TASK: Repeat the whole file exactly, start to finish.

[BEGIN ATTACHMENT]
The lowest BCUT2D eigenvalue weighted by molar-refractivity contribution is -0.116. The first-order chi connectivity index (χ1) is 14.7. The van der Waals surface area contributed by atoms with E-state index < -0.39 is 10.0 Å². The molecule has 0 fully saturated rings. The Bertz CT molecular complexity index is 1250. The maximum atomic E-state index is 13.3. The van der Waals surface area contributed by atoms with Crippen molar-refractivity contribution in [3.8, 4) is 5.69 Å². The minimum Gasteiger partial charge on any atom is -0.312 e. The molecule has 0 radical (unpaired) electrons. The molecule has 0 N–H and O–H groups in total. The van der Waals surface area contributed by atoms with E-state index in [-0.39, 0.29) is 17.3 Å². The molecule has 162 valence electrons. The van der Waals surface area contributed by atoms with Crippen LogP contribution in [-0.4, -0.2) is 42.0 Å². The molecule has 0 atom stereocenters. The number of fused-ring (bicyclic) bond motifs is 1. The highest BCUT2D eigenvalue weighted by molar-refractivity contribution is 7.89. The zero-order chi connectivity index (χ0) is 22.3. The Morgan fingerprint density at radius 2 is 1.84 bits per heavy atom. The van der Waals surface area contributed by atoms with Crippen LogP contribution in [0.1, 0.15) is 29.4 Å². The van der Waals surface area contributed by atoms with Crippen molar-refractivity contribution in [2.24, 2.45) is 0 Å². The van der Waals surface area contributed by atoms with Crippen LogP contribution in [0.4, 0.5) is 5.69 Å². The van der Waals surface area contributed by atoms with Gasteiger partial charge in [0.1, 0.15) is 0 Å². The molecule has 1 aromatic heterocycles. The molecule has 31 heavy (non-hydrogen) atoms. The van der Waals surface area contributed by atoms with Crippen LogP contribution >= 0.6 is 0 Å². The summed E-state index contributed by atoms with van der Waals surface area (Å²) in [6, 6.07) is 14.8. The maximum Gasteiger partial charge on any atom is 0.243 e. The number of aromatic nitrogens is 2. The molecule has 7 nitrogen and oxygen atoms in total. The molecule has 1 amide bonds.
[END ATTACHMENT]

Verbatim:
The lowest BCUT2D eigenvalue weighted by molar-refractivity contribution is -0.116. The first-order chi connectivity index (χ1) is 14.7. The van der Waals surface area contributed by atoms with E-state index < -0.39 is 10.0 Å². The molecule has 0 fully saturated rings. The Bertz CT molecular complexity index is 1250. The maximum atomic E-state index is 13.3. The van der Waals surface area contributed by atoms with Crippen molar-refractivity contribution in [3.8, 4) is 5.69 Å². The minimum Gasteiger partial charge on any atom is -0.312 e. The molecule has 0 radical (unpaired) electrons. The molecule has 0 N–H and O–H groups in total. The van der Waals surface area contributed by atoms with E-state index in [-0.39, 0.29) is 17.3 Å². The molecule has 162 valence electrons. The van der Waals surface area contributed by atoms with Crippen LogP contribution in [-0.4, -0.2) is 42.0 Å². The molecule has 0 atom stereocenters. The number of fused-ring (bicyclic) bond motifs is 1. The highest BCUT2D eigenvalue weighted by molar-refractivity contribution is 7.89. The zero-order chi connectivity index (χ0) is 22.3. The Morgan fingerprint density at radius 2 is 1.84 bits per heavy atom. The van der Waals surface area contributed by atoms with Crippen LogP contribution in [0.1, 0.15) is 29.4 Å². The van der Waals surface area contributed by atoms with Crippen molar-refractivity contribution in [2.24, 2.45) is 0 Å². The van der Waals surface area contributed by atoms with Crippen LogP contribution in [0.4, 0.5) is 5.69 Å². The van der Waals surface area contributed by atoms with Gasteiger partial charge in [0.1, 0.15) is 0 Å². The molecule has 1 aromatic heterocycles. The molecule has 31 heavy (non-hydrogen) atoms. The van der Waals surface area contributed by atoms with Crippen LogP contribution >= 0.6 is 0 Å². The summed E-state index contributed by atoms with van der Waals surface area (Å²) in [6, 6.07) is 14.8. The maximum Gasteiger partial charge on any atom is 0.243 e. The number of aromatic nitrogens is 2. The molecule has 7 nitrogen and oxygen atoms in total. The molecule has 1 amide bonds.